Gluten Free Diet: Xanthan Gum and Why You Need It


Xanthan Gum

What is it and why you need it



When you are on a gluten free diet and start baking and cooking with gluten free ingredients, some of them seem a little strange. That is definitely true with xanthan gum. I have a lot of people at my cooking classes ask me what is it and what does it do. Why do I need to use it and can I use guar gum instead?

Xanthan gum is derived from corn sugar. It comes in oz packages and is a very fine powder. It has no taste or odor of its own and blends in with the dry ingredients of your recipe.

Since we cook without wheat, gluten free baked goods lack the gluten structure found in wheat based goodies. Gluten is what makes regular wheat bread spongy and elastic. It gives bread its stretch, such as with pizza dough. You can twirl it up in the air making it thinner and thinner without tearing it.

Using wheat is not an option for us so our baked goods lack the ability to stretch and become elastic. They have a tendency to be dry and crumbly, often falling apart in your hands.

I tried making pizelles ( an Italian cookie similar to a thin ice cream cone) without adding xanthan gum to the batter. When I placed the batter in the iron and pressed down the lid, the batter blew out the sides and scattered every where on the counter.

That is why you need to use xanthan gum. It is a very sticky substance that binds to your gluten free flours and makes them stick together instead of flying apart. It gives your baked goods structure and forms a sticky, spongy batter so your cookies or muffins will hold together and take shape.

This baking necessity can be a bit pricey. But you only need a teaspoon at a time for your recipes. It is very shelf stable and will last in your pantry for months. I have had some for 8 months and it functioned just fine.

When you buy your xanthan gum, place it into a small lidded container that you can store in your kitchen cupboard. It is a lot easier to measure out of a container than the plastic bag it is sold in.

Remember that I said it was a very sticky substance. It really is! If you get it on your hands, wash it off immediately. If you don’t, it will be as hard to get off as super glue. This stuff has some great sticking power!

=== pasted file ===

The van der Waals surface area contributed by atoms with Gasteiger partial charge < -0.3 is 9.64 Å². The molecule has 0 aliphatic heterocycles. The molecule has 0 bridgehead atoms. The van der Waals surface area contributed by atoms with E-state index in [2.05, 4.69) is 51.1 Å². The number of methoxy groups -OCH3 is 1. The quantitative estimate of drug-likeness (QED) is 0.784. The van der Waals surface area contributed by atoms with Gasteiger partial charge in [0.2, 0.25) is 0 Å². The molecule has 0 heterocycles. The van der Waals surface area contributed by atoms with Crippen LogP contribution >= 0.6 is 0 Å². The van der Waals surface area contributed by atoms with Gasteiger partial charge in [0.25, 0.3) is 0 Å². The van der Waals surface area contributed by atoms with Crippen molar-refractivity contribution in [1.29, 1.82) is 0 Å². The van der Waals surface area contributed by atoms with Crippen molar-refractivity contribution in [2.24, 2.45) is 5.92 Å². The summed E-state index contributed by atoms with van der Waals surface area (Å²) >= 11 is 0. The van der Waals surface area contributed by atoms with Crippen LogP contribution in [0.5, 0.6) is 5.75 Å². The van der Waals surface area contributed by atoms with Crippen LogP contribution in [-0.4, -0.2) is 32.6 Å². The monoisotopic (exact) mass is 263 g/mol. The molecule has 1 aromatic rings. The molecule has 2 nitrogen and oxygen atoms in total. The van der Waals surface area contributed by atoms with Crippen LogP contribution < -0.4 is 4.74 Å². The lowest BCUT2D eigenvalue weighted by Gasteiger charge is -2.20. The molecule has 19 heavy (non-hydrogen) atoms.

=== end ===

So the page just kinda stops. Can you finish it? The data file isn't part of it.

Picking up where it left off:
What is the difference between guar gum and xanthan gum?  

Guar gum is ground from guar seeds. It has a lot of fiber to it and can cause people who eat a lot of it problems. It has been know to behave like a laxative.

Guar gum is much cheaper than xanthan gum and can be used in recipes calling for xanthan gum. If you decide to use it, replace the xanthan gum called for with about half as much guar gum. So, if your recipe says 1 teaspoon of xanthan gum then add only 1/2 teaspoon of guar gum.

I prefer to use xanthan gum myself. But you may find that you like guar gum instead. Experiment with both. That way you can judge for yourself which one works best for you.

Here is a handy chart for you to use to convert your own recipes with. Print this out and tape it to the inside of your kitchen cabinet so you can refer to it when you need it.

This chart is based on how much flour your recipe calls for and what kind of recipe it is. Not all baked goods need the same amount of xanthan gum.

If you use too much you will know right away! It will feel and act like a rubber band. I bought a package of gluten free brownie mix to try. There was way too much in the mix. I couldn’t get it to spread in the pan. it kept bouncing back like regular pizza dough! Not very appetizing! Moral of the story: Follow the Chart!


  • Cookies: Use 1/4 tsp per cup of flour
  • Cakes: Use 1/2 tsp per cup of flour
  • Muffins and Quick Breads: Use 3/4 tsp per cup of flour
  • Yeast Breads: Use 1 to 1 1/2 tsp per cup of flour
  • Pizza Crusts: Use 2 tsp per cup of flour

    Have fun, be adventuresome, get flour everywhere!:)


    ps… if this has been helpful for you, pass it on! Sharing is caring! Let’s help each other have more Fun!

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